Hudson Valley Parent

HVP Novemer 2016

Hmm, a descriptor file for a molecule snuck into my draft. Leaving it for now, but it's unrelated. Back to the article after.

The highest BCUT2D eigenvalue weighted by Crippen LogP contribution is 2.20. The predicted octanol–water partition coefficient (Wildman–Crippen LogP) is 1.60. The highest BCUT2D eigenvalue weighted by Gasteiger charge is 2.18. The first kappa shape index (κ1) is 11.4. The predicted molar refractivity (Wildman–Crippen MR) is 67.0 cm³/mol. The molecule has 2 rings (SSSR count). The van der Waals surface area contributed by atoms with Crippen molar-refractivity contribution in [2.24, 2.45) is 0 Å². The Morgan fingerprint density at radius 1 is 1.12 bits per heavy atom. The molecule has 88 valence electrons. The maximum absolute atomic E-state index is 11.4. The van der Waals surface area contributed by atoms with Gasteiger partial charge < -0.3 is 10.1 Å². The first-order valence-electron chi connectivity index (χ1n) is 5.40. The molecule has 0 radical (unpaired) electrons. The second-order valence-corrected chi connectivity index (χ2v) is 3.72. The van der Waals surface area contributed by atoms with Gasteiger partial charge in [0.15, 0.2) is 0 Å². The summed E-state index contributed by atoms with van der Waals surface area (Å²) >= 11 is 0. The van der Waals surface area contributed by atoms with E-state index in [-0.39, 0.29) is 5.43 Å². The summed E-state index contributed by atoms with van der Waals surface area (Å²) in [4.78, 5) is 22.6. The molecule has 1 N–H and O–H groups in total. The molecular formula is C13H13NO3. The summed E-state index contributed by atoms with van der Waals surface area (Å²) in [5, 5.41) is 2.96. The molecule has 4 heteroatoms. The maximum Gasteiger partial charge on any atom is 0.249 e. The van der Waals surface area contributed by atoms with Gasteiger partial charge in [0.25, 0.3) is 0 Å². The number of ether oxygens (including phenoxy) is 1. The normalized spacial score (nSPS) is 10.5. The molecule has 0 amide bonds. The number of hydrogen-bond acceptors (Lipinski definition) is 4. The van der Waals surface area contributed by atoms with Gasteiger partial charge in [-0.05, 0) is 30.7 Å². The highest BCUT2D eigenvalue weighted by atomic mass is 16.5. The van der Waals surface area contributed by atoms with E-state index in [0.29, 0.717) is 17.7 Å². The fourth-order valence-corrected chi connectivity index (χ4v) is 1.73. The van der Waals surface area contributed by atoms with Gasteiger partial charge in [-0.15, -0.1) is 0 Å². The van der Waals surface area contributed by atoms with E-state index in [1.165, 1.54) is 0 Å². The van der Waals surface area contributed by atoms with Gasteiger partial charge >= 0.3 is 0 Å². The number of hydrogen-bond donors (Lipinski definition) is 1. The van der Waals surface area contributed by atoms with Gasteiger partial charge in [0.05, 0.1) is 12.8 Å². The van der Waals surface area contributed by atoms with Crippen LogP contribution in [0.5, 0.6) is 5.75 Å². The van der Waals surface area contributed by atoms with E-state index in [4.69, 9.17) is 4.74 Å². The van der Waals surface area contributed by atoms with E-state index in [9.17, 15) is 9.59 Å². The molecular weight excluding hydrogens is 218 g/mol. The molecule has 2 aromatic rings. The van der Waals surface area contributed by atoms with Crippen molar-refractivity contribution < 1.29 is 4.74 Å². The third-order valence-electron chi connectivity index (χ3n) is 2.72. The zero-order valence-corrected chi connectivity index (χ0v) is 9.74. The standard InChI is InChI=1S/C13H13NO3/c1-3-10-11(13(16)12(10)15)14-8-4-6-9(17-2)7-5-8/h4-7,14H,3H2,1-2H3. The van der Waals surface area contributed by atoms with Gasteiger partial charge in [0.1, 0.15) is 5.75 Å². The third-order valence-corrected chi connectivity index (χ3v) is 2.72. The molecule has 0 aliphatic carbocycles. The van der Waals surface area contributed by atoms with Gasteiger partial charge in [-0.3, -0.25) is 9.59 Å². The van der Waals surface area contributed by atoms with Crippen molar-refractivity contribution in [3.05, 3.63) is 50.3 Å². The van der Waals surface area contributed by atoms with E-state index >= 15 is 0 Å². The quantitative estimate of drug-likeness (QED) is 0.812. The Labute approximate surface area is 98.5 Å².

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28 Hudson Valley Parent n November 2016 with a bit more ease. 1. Communication is key - It is the life- blood of any relationship and the surest communi- cation killer is criticism as no one enjoys being confronted with their own or their group's defi- ciencies. As difficult as commonality can be with adolescents, don't close down the lines of com- munication. Adolescents want parents who talk with them and not at them - and they want it done in an empathetic manner. Avoid the "when I was your age" anecdotes. Instead, resist the urge by saying, "I know exactly how you feel, I felt that way too at your age." 2. Recognize the sadness - It will accompany the loss that both parents and adolescents experience during this transitional "letting go." For adolescents, it entails letting go of the illusions of childhood, like the Tooth Fairy and Santa Claus, as well as the comfort of having parents that are seen as deities who can fix everything and make everything come out okay, but letting go only means letting go of the old ways of relating, nothing more. Our teens need to learn from our experiences and we can certainly learn from them (a process called reciprocal socialization). I know my kids help me continuously with technology ahd keeping current. 3. Avoid stepping off - Don't let their behavior push you away. If you don't allow your children to BY PAUL SCHWARTZ T here are few situations in life more difficult to cope with than an adolescent son or daughter during the attempt to liberate themselves." - Anna Freud Parenting adolescents: The term itself is an oxy- moron. Adolescence is always a time of dramatic change for the entire fami- ly. When we come to the realization that our child is no longer a child - and that we can no longer shield her from all life's dangers and she must face unavoidable challenges without our help - it presents a number of distinct challenges. As parents, we need and want to be needed, and as adolescents their need is not to need us. How do you parent individuals who need guidance more than ever but scream at you about how they don't need the help? This generation of adolescents provides unique challenges to par- ents - as did every generation of adolescents since recorded history. There are scores of books written about how to "parent" adolescents, none of the titles depict the ambigu- ity and confusion of the experience quite like Anthony Wolf's two titles: "Get Out of My Life, but First Could You Drive Me & Cheryl to the Mall?" and "I'd Listen To My Parents If They'd Just Shut Up." Hopefully, these seven tips will help you help your child negotiate this wonderful and difficult period express their anger and frustration, these emotions can come out un- consciously as attempts to get back at you through failing in school, drinking, drugs, or other dangerous behavior. Showing respect can pre- vent a rupture that can occur in your relationship at a time when main- taining connections are vital to the years immediately ahead. Although they resist our parenting, this is a time they need it badly. 4. Choose your battles - Be flexible when you can, but be con- sistent with the limits you set. As an adult, your responsibility is to set standards and demonstrate values. Teenagers need to know what you respect and expect. They rely on parents to set limits, especially to contain their more reckless impulses. Part of developing one's identity is testing limits. Don't be your teen- ager's pal, but rather their friendly guardian, concerned and stron enough to endure temporary ani- mosity. Combine firmness and flexi- bility and set limits in a manner that preserves your child's self-respect. 5. Don't criticize - It tends to breed anger, resentment, hostility and will usually result in a defensive response. When we make a wrong turn and lose our way, the last thing we need is criticism. What we actually need is a friendly person to help give us directions so we can get where we wanted to go. Call it constructive criticism, which has one main function: to point out what has to be done in the situation. 6. Remember that much of their behavior is somewhat out of their control - According Adjusting to adolescence PAUL SCHWARTZ Child Behavior "

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